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Unrestrained evil awaits the reader within this brief novel. “Dr. Jekyll and Mr. Hyde” is a novel dealing with human duality and theories to that effect. You already know this Victorian-era story: good Dr. Jekyll brews himself some potions in his laboratory, and after drinking them his body deforms and he becomes the evil Mr. Hyde.
We see much of the action through the eyes of witnesses to Hyde’s corrupt deeds. Hyde is a brutal antagonist; he represents a man at his very worst, from his hideous sneer to his violent gaze. Hyde slinks around the city for some time before finally succumbing to his nature, and committing murder.
We meet Jekyll early on, but he remains a cryptic figure until we get a glimpse of his confession, in the form of his journal. Jekyll was experimenting with what some theorists call man’s “dual nature”, the idea that each man has a good side and an evil side. Alas, Jekyll’s experiments worked a little too well…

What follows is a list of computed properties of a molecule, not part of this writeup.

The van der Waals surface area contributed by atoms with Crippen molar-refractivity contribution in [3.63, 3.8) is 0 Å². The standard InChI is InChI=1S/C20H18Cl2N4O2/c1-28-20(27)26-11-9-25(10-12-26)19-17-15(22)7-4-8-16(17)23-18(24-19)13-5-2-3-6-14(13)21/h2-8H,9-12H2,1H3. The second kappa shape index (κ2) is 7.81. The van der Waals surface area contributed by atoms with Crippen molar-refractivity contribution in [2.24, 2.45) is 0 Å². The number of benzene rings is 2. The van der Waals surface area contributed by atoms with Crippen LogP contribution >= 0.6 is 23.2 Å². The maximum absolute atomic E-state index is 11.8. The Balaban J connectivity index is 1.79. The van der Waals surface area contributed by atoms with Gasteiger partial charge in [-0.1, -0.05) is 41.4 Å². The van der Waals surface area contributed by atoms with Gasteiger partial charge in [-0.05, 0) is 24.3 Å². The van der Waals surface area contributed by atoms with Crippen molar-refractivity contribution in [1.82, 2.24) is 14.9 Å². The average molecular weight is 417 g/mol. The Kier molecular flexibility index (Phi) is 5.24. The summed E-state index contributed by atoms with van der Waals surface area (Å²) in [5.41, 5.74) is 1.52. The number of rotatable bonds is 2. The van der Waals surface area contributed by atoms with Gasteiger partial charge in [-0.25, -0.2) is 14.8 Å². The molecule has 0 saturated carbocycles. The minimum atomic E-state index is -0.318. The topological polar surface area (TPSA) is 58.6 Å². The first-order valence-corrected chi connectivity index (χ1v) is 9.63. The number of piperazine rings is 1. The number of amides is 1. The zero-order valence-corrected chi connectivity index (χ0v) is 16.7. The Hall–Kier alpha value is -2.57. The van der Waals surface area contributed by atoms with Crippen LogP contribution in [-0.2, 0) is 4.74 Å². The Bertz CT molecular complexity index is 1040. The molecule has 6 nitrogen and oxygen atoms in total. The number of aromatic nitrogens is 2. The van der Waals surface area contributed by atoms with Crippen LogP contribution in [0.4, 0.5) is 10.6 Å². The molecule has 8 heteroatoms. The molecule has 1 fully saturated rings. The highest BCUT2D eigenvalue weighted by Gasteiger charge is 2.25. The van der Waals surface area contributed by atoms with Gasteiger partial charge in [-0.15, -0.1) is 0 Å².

The enduring strength of this story is a tribute of sorts to the superior storytelling skills of Robert Louis Stevenson, also well known for his “Treasure Island”. This novel is direct and to the point, yet never does Stevenson gloss over the horrors of Dr. Jekyll’s fate. The novel contains just as much detail as is needed, and most of the storytelling packs a wallop with very few words. Stevenson’s descriptions of the horrors of Hyde are complex and satisfying. The reader can almost feel Hyde staring at them with his hateful, penetrating eyes; they can watch Hyde expressing his contempt for humanity needing only his angered stride as proof of his malice. Jekyll’s pain comes through nicely as well; his personal horrors are brought home with climactic flair.
Even knowing what was going to happen, I loved reading this story. To me, the story is a warning against both leashing your inner “beast” and letting him out. While I do not believe in the “duality of man” theories, I do subscribe to the notion of men needing to vent frustrations rather than tethering them. A person’s life is not either / or in the case of emotions; emotions of all sorts are a part of every man’s life, and rational people need to know how to constructively provide their emotions with an appropriate outlet.